Even without setting up a tax-exempt trust it is of course possible to contribute to tax-exempt groups and thereby reduce the part of one's disposable income that goes to the federal government. A locally-based trust has the added benefit that it makes it possible for people in a community (or even in a neighborhood) to make tax-exempt contributions that can be used for socially beneficial projects within their own community or neighborhood.

      My hope is that the Grassroots Infrastructure Trust will stimulate and encourage other people to think about ways in which we can actively participate in similar efforts to get as much as possible of our wealth out of corporate and governmental control. If enough of us do it, and remember we are many millions, we can gain real power to control our lives.

Back to the northern Sierra of Oaxaca

      In many parts of the world it is difficult to imagine the internal structure of a community such as Ixtlan de Juarez, organized along lines profoundly different from those of, for example, Mexico City. Largely self-governing in accord with traditional usos y costumbres - uses and customs - the communal assembly, the seat of decision-making, is based on direct democracy. A discussion of the contrasts between traditional practices in indigenous communities (those without significant admixture of European bloodlines) and those of mestizo society (the major part of Mexican society) is in the essays Comunalidad y Autonomía in the folder Estrategia por Revolución, which I have thus far only partly translated into English and posted in the folder Strategy for Revolution.

      Within Oaxaca State there is a large number of communities that are strongly motivated to maintain or regain a substantial degree of autonomy. This largely mountainous southeastern state of Mexico has both the greatest percentage of indigenous peoples (about two-thirds of the population) and the highest number - 570 - of municipalities (like counties in the U.S.), two factors that favor local autonomy. There is also, in the Oaxaca constitution, a provision for formal state recognition of traditional forms of local governance. Passed in 1998, a few years after the 1994 Zapatista uprising in the neighboring state of Chiapas, it is now regarded by some as being more or less a dead-letter article of the constitution. Nevertheless, the struggle for local autonomy is far from dead, and not only in Oaxaca but in many parts of Mexico.

      With our focus on autonomous local communities as the basis for transforming the whole society, we must acknowledge that building them where they are largely nonexistent, as e.g. in the United States, is an enormous challenge. It is also a great challenge to support and strengthen them where they already exist, as e.g. in some parts of Mexico.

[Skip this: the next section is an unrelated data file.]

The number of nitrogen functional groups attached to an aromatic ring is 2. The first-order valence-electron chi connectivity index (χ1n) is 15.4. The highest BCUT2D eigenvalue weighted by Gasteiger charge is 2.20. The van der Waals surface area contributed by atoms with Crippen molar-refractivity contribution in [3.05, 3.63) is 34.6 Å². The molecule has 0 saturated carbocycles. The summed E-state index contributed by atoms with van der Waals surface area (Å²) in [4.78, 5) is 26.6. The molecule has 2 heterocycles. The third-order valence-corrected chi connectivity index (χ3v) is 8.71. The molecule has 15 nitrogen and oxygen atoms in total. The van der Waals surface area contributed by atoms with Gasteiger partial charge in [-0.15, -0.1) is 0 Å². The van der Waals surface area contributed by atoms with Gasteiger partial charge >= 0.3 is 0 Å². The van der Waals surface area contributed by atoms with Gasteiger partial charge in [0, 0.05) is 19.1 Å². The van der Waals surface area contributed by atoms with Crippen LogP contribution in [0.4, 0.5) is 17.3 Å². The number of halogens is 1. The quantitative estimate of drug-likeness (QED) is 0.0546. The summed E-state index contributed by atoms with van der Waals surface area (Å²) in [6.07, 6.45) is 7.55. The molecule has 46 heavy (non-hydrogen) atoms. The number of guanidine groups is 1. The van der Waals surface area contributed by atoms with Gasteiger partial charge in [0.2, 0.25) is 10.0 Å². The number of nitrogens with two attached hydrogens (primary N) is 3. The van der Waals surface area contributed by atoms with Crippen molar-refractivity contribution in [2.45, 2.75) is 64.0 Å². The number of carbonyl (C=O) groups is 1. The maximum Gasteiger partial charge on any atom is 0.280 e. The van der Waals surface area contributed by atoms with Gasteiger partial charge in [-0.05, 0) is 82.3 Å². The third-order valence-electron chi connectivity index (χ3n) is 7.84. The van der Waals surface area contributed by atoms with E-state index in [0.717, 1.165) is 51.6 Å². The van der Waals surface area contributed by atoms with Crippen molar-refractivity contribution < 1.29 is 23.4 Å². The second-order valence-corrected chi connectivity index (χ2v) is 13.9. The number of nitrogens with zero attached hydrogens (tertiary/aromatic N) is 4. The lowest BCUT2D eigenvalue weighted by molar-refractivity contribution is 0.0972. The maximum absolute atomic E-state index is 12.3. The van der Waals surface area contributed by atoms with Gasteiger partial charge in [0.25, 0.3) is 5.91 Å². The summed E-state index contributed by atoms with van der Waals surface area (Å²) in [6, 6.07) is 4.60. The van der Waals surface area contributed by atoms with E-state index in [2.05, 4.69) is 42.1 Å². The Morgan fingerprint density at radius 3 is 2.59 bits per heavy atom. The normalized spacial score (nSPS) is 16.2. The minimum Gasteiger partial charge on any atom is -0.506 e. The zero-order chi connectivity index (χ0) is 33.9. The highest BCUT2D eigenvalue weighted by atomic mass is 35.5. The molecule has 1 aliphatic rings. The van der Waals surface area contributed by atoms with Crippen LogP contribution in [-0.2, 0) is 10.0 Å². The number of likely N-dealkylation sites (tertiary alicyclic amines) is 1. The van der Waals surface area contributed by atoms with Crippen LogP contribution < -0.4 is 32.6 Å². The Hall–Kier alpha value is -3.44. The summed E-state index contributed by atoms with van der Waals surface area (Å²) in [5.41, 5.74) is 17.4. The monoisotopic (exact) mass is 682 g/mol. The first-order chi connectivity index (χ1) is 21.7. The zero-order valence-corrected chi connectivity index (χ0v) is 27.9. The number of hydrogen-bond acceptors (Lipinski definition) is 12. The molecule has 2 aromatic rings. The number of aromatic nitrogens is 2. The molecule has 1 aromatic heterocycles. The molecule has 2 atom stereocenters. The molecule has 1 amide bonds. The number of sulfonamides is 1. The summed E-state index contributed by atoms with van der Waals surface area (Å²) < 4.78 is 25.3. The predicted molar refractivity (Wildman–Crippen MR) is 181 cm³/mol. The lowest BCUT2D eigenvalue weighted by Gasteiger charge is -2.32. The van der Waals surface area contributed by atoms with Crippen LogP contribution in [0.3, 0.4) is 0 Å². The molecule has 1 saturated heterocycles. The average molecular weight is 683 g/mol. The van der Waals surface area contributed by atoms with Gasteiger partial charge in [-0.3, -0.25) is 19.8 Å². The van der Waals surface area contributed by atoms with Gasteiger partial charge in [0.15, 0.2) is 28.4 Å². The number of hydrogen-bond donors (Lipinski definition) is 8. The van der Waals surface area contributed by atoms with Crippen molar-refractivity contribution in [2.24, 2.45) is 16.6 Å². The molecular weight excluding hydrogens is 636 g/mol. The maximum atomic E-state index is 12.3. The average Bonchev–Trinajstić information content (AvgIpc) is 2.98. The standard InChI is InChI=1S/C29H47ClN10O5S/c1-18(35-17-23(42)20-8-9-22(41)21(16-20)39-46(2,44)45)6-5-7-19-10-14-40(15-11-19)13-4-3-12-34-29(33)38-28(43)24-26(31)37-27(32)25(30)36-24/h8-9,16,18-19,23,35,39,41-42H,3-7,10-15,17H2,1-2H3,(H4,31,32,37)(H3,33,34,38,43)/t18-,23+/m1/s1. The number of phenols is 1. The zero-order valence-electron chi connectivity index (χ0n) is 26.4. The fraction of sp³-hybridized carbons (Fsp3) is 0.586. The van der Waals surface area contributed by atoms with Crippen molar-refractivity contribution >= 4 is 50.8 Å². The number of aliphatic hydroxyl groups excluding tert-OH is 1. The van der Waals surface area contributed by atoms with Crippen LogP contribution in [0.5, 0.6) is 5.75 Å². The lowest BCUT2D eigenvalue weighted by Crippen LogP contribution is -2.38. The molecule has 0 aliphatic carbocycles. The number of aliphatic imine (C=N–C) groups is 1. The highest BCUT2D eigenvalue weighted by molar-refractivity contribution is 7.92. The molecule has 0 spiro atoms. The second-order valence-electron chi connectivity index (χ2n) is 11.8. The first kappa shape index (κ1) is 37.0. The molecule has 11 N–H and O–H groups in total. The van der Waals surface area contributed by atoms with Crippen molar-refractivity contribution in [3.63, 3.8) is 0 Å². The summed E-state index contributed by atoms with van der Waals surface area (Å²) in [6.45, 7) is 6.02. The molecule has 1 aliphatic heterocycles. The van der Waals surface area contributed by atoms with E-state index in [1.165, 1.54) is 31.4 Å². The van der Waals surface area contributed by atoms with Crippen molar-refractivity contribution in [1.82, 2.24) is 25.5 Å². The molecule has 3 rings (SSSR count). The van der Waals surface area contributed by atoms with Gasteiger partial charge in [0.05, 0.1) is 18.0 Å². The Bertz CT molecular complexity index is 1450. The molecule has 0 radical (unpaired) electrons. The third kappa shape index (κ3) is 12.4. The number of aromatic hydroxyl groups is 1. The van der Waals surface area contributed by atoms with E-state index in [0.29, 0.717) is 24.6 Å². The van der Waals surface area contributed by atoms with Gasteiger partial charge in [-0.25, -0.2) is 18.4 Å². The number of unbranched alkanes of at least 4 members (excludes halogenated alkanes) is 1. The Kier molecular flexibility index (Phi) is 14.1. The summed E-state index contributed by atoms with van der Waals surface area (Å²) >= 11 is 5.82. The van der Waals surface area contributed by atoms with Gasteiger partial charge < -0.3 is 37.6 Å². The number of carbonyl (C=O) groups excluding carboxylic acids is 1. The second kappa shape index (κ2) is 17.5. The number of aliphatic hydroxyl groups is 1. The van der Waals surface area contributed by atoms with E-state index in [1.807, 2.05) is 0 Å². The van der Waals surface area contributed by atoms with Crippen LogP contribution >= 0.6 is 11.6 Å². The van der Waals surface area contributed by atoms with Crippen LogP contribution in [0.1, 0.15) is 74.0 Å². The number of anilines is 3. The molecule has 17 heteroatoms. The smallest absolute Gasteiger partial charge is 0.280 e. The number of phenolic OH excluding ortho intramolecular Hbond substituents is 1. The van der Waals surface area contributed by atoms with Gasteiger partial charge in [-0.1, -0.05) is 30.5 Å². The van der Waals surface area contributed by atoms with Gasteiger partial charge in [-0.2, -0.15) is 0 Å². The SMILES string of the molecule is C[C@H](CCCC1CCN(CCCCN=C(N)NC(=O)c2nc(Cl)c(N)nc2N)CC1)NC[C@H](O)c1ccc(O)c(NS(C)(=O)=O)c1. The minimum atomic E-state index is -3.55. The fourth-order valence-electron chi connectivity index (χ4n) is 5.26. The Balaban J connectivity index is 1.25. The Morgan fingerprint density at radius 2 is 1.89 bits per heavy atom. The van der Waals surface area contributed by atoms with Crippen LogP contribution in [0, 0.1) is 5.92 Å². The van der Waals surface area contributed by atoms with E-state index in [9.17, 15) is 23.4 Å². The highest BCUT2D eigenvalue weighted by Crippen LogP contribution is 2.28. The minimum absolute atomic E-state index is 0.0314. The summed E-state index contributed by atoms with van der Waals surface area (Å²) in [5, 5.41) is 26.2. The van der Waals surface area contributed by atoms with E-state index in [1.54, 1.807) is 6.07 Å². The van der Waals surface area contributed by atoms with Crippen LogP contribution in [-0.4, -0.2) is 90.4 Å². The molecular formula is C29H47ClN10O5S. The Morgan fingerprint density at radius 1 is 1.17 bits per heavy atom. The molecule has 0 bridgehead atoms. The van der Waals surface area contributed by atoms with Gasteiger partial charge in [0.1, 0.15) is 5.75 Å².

In the United States capitalist development has been more effective until now in eliminating communality than in the so-called less developed parts of the world. The task of rebuilding true community in the U.S. is key to the transformation we are seeking to effect. People are of course motivated to establish communal relationships. But with lives largely circumscribed by the conditions imposed in a highly developed capitalist country, the impediments are numerous, and quite effective in pushing the society towards greater and greater fragmentation. Even extended families, the last bastion of traditional communal relationships, are being dissolved as children leave in search of work to support themselves conomically.

      There are, in the United States, a number of intentional communities, such as for example those of the Amish, but such communities represent only a minuscule fraction of the population. Most of the grassroots infrastructure in the U.S. is not to be found in localities that live communally. Rather, it consists of the myriad efforts undertaken outside of corporate and governmental auspices which are to a greater or lesser extent independent of corporate, government and/or foundation support. In order to undermine the dominant capitalist system, the grassroots infrastructure must be independent, to the greatest extent possible, of such sources of support. Many non-governmental organizations (NGO's) lack substantial independent, true grassroots bases of support, and are subject to considerable influence by governmental and corporate entities, which greatly weakens their effectiveness in instigating real changes in society. Some discussion of grassroots groups is in the folder Grassroots activism - a world on fire!.

The tension between communality and individual autonomy